I know it is an unfair comparison, but the political beat includes two major parties and a few closely related major movements. In religion, there are at least 30 or more major “parties” in any major city, each with its own unique form of doctrine, language, culture and government (local, regional, national and often global).

One church’s bishop is not the same as another’s — whether you are talking Anglican, Pentecostal, African Methodist Episcopal, Lutheran, United Methodist, Roman Catholic, Eastern Orthodox or whatever. An Eastern Rite Catholic is not the same as an Eastern Orthodox Christian, even if their vestments look alike. A Western Rite Orthodox priest is not the same thing as an Anglican Rite Catholic priest, even if they both went to the same Episcopal seminary a decade or two ago.

When a Mormon talks about “heaven,” the meaning is not the same as when a Baptist does. When a Catholic says she is a “charismatic,” it probably does not mean precisely the same thing as when a Pentecostal believer uses the same term. Then again, it might, depending on the zip code. Don’t get me started on all the differences — legal and doctrinal — between, let’s say, a meeting of the Episcopal Church’s General Convention and the Southern Baptist Convention.

The list goes on and on. And the emerging world of the neopagans makes the Baptist world (with thousands of different conventions and networks) look downright simple, plain and ordinary.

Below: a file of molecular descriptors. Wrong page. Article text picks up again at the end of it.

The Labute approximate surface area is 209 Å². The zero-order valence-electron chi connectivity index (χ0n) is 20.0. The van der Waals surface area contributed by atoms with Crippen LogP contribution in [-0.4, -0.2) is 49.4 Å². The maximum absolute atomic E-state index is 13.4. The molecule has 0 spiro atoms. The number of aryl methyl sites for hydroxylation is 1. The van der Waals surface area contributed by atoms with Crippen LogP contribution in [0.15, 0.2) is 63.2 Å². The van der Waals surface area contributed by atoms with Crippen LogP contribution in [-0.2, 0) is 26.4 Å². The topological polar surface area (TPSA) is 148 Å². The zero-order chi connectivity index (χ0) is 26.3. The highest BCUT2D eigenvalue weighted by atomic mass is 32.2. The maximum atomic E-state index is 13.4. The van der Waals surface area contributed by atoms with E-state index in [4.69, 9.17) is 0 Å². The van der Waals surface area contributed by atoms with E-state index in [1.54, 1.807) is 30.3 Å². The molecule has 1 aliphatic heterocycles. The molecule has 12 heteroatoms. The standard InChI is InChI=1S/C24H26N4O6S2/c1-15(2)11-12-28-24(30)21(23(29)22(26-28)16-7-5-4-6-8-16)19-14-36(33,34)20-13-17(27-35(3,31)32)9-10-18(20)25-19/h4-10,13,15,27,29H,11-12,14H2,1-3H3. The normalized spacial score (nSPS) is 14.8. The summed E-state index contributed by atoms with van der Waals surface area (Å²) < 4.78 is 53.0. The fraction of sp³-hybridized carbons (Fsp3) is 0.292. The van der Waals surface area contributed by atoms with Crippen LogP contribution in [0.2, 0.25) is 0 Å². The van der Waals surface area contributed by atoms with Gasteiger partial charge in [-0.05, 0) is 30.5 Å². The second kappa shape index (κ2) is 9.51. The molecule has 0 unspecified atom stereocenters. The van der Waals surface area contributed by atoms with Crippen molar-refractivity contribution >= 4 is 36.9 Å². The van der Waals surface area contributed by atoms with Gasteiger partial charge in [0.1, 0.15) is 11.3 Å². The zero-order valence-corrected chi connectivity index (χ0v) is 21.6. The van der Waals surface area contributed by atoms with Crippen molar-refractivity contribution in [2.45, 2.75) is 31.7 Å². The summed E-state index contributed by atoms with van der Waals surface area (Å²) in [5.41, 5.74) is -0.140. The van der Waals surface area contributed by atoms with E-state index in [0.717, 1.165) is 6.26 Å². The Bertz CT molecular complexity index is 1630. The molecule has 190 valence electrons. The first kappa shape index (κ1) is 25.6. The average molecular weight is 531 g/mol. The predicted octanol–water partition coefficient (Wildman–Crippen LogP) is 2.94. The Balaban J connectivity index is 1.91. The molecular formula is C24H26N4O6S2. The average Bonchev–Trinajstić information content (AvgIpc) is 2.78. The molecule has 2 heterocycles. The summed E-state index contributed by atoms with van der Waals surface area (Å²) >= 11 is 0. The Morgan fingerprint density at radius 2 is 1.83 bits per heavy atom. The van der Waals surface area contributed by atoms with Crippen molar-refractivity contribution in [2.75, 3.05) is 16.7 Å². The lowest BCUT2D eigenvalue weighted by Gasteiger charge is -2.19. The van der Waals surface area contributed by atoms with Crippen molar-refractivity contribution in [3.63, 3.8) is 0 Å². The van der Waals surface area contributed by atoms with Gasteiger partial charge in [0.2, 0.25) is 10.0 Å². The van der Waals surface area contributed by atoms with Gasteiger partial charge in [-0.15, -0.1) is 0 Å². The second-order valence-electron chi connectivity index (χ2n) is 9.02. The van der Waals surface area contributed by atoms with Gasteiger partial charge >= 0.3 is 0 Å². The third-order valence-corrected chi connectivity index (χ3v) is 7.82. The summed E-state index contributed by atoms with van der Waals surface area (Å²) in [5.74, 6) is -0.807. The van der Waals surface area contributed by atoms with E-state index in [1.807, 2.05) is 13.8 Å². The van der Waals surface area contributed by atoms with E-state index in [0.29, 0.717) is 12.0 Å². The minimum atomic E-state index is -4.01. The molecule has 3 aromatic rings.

This leads me to my second comment. I still find it amazing that one trend you see in American newspapers today is editors assigning the religion beat to people with zero training or experience or commitment to staying on the beat for a significant period of time. It is supposed to give the newspaper a fresh and open view of the topic.

Forget rocket science for a minute. Try to imagine newsroom executives in major newsrooms taking the same approach with sports, law, science or the arts. Yes, I know that journalists can study and get up to speed on a complicated beat. But are we supposed to say that, once they have learned what they need to learn, they are now less qualified to handle the same beat at a larger news organization? I think not.

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Are reporters too stupid to get religion?

IDDONchurchteresamikeWhen Mother Teresa comes to town for an ecumenical prayer service, all kinds of people are going to show up. That’s what happened in Denver back in 1989, when the tiny nun came to town to pray for peace and for the poor in that city.